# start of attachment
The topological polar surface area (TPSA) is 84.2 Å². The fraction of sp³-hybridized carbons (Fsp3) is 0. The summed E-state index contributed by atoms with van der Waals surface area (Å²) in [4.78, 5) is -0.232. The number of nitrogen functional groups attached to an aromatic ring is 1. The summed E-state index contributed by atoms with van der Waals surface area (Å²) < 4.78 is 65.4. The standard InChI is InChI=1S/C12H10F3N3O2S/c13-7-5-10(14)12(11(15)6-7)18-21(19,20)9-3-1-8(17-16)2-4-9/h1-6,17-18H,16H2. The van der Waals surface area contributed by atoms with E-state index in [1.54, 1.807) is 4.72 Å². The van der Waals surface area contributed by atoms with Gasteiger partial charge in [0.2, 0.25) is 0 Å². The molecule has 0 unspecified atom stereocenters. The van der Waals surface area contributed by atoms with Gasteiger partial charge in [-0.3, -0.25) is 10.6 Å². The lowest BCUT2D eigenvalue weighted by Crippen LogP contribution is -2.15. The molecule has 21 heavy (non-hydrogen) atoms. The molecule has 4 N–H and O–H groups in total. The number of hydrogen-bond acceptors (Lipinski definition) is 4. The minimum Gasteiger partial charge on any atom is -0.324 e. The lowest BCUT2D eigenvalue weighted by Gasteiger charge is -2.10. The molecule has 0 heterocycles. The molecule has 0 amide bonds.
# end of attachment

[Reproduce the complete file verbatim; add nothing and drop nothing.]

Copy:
The topological polar surface area (TPSA) is 84.2 Å². The fraction of sp³-hybridized carbons (Fsp3) is 0. The summed E-state index contributed by atoms with van der Waals surface area (Å²) in [4.78, 5) is -0.232. The number of nitrogen functional groups attached to an aromatic ring is 1. The summed E-state index contributed by atoms with van der Waals surface area (Å²) < 4.78 is 65.4. The standard InChI is InChI=1S/C12H10F3N3O2S/c13-7-5-10(14)12(11(15)6-7)18-21(19,20)9-3-1-8(17-16)2-4-9/h1-6,17-18H,16H2. The van der Waals surface area contributed by atoms with E-state index in [1.54, 1.807) is 4.72 Å². The van der Waals surface area contributed by atoms with Gasteiger partial charge in [0.2, 0.25) is 0 Å². The molecule has 0 unspecified atom stereocenters. The van der Waals surface area contributed by atoms with Gasteiger partial charge in [-0.3, -0.25) is 10.6 Å². The lowest BCUT2D eigenvalue weighted by Crippen LogP contribution is -2.15. The molecule has 21 heavy (non-hydrogen) atoms. The molecule has 4 N–H and O–H groups in total. The number of hydrogen-bond acceptors (Lipinski definition) is 4. The minimum Gasteiger partial charge on any atom is -0.324 e. The lowest BCUT2D eigenvalue weighted by Gasteiger charge is -2.10. The molecule has 0 heterocycles. The molecule has 0 amide bonds.